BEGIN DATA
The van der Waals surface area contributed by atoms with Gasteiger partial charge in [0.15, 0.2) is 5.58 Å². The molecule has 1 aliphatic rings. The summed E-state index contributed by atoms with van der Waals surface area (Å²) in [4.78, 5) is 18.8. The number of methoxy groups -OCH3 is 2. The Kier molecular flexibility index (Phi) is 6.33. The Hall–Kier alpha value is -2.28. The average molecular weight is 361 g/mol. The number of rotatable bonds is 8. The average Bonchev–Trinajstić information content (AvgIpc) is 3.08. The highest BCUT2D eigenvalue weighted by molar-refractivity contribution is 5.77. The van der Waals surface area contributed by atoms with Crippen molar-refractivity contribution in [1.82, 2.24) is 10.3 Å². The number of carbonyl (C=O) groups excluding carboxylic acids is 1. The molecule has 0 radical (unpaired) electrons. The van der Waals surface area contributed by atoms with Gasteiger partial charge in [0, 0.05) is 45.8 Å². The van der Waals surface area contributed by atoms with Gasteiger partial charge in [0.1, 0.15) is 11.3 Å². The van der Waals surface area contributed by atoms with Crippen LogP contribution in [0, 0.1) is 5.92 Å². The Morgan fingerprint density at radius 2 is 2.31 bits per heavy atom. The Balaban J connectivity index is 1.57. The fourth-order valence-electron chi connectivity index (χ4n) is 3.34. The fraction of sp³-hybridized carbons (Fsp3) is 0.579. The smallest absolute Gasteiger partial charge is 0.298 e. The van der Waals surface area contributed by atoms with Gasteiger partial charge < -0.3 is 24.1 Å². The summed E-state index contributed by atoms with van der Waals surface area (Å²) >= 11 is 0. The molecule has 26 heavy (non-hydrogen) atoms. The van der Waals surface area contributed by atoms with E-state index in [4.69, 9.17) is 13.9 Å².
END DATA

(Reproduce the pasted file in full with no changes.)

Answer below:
The van der Waals surface area contributed by atoms with Gasteiger partial charge in [0.15, 0.2) is 5.58 Å². The molecule has 1 aliphatic rings. The summed E-state index contributed by atoms with van der Waals surface area (Å²) in [4.78, 5) is 18.8. The number of methoxy groups -OCH3 is 2. The Kier molecular flexibility index (Phi) is 6.33. The Hall–Kier alpha value is -2.28. The average molecular weight is 361 g/mol. The number of rotatable bonds is 8. The average Bonchev–Trinajstić information content (AvgIpc) is 3.08. The highest BCUT2D eigenvalue weighted by molar-refractivity contribution is 5.77. The van der Waals surface area contributed by atoms with Crippen molar-refractivity contribution in [1.82, 2.24) is 10.3 Å². The number of carbonyl (C=O) groups excluding carboxylic acids is 1. The molecule has 0 radical (unpaired) electrons. The van der Waals surface area contributed by atoms with Gasteiger partial charge in [0, 0.05) is 45.8 Å². The van der Waals surface area contributed by atoms with Gasteiger partial charge in [0.1, 0.15) is 11.3 Å². The van der Waals surface area contributed by atoms with Crippen LogP contribution in [0, 0.1) is 5.92 Å². The Morgan fingerprint density at radius 2 is 2.31 bits per heavy atom. The Balaban J connectivity index is 1.57. The fourth-order valence-electron chi connectivity index (χ4n) is 3.34. The fraction of sp³-hybridized carbons (Fsp3) is 0.579. The smallest absolute Gasteiger partial charge is 0.298 e. The van der Waals surface area contributed by atoms with Gasteiger partial charge < -0.3 is 24.1 Å². The summed E-state index contributed by atoms with van der Waals surface area (Å²) >= 11 is 0. The molecule has 26 heavy (non-hydrogen) atoms. The van der Waals surface area contributed by atoms with E-state index in [4.69, 9.17) is 13.9 Å².